I’ve been using a Mac now at work for just about all of my activities. We have a fair number of UNIX hosts that I need to work with and I’ve heard you can log in using SSH without passwords but have never been able to get it to work right. I’ve now found a solution!
Let’s set up a few basic parameters
- you = your account name on the servers
- yourserver = The machine you are logging in from. It’s most likely your laptop.
- remoteserver = The machine you are logging in to. It’s most likely the one that is not near by.
Setting your identity
For SSH to work correctly, you need to set up an identity the other server can trust. So, if you can log into your machine, the remote server trusts that the login credential of your machine is strong enough to have it not reprompt you for credentials. To do so, just run the following session on your computer.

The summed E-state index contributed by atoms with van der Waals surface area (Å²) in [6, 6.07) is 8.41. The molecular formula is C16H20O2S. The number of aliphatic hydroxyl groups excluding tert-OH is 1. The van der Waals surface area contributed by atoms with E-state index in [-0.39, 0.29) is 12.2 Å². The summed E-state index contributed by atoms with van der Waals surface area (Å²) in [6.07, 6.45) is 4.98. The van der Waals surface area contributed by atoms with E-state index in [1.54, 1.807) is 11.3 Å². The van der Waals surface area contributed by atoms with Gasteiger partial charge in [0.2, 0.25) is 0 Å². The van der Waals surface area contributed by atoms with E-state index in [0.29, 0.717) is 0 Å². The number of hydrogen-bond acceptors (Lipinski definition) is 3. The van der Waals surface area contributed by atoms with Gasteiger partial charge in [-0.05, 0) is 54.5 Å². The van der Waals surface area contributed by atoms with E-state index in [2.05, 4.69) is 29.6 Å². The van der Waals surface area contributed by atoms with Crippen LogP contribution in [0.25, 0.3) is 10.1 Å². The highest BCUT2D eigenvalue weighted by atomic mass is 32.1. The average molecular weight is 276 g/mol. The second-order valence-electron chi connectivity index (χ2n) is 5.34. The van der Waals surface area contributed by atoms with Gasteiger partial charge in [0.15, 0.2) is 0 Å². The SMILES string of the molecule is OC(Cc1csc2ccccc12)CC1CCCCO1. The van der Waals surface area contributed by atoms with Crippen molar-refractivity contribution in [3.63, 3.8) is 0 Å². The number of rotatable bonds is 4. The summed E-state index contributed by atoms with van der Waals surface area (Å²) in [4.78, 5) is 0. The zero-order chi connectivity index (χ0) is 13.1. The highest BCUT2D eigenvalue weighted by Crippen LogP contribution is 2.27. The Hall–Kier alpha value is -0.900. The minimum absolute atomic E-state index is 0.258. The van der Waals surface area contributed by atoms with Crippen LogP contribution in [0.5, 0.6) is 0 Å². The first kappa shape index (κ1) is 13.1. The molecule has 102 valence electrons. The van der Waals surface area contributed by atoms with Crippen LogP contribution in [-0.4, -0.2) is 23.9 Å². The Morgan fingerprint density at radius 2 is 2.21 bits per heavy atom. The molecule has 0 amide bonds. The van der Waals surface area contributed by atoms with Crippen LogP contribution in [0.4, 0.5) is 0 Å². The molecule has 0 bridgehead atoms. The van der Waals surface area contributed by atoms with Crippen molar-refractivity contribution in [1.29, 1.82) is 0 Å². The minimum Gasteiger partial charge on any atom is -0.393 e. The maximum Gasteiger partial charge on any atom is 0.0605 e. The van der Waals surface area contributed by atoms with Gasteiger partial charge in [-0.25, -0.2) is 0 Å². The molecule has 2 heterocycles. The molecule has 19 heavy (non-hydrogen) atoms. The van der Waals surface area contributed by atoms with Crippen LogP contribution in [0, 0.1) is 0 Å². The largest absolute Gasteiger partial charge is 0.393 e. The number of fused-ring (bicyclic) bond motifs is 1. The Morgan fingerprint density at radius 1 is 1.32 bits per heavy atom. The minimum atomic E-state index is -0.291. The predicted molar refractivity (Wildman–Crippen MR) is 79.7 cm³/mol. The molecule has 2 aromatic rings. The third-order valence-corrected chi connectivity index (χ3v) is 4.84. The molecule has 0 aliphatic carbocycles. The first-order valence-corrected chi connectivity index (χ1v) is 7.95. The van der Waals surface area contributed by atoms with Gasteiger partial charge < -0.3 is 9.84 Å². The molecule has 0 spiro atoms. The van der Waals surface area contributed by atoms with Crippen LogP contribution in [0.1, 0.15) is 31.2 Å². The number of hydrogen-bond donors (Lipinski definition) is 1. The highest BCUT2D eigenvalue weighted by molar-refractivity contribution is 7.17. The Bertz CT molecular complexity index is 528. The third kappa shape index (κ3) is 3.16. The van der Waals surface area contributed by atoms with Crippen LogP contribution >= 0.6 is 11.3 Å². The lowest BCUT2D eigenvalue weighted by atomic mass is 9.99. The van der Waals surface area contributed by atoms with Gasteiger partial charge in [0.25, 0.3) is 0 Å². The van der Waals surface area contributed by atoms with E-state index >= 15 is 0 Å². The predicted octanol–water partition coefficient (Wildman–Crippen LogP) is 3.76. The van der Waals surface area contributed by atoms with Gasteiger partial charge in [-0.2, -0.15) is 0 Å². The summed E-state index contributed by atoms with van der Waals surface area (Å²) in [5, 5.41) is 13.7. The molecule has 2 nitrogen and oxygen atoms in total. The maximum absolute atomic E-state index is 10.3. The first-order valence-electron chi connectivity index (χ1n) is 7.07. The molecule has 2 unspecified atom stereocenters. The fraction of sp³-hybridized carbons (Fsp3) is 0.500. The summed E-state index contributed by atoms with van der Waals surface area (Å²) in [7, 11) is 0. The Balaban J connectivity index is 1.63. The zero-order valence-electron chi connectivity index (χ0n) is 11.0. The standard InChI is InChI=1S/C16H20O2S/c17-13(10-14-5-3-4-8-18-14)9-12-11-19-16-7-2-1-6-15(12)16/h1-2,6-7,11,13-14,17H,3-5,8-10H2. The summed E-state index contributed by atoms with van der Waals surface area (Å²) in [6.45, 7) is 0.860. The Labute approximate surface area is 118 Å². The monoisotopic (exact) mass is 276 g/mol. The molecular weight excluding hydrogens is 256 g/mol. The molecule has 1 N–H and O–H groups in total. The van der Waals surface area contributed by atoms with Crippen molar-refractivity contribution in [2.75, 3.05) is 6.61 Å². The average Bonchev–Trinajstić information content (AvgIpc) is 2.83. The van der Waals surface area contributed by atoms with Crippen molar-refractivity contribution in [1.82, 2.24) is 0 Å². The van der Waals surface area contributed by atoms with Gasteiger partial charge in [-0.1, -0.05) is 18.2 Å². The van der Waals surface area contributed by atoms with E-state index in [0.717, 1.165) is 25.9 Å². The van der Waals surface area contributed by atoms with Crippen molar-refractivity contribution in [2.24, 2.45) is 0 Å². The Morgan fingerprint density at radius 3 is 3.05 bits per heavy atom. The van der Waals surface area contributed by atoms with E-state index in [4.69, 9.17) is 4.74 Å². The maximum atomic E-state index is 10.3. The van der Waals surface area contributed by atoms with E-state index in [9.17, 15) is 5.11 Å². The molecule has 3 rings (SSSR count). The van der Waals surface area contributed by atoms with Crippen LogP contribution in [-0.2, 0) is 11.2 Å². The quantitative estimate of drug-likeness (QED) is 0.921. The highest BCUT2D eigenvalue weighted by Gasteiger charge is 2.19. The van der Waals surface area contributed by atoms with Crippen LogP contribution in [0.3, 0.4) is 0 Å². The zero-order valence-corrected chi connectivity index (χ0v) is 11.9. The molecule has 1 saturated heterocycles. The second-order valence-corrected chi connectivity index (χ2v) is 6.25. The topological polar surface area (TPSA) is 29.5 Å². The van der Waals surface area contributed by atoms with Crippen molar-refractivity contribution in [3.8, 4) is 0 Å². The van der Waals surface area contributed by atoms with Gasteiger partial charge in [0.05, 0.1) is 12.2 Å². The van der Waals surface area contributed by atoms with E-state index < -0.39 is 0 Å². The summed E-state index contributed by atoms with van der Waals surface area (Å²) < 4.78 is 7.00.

you@yourserver:~> ssh-keygen -t rsa Generating public/private rsa key pair. Enter file in which to save the key (/home/you/.ssh/id_rsa): Created directory '/home/you/.ssh'. Enter passphrase (empty for no passphrase): Enter same passphrase again: Your identification has been saved in /home/you/.ssh/id_rsa. Your public key has been saved in /home/you/.ssh/id_rsa.pub. The key fingerprint is: WX:YZ:WX:YZ:WX:YZ:WX:YZ:WX:YZ:WX:YZ:WX:YZ:WX:YZ you@yourserver
Establishing the Trust Relationship
For SSH to work you need to have your public key on the remote server so it knows that it is you making the login request. To do so:
Now use ssh to create a directory ~/.ssh as user b on B. (The directory may already exist, which is fine):
you@yourserver:~> ssh you@remoteserver mkdir -p .ssh
Finally append your new public key to you@remoteserver:.ssh/authorized_keys and enter your password one more time:
you@yourserver:~> cat .ssh/id_rsa.pub | ssh you@remoteserver 'cat >> .ssh/authorized_keys'
From now on you can log into remoteserver as you without a password:
you@yourserver:~> ssh remoteserver you@remoteserver:~>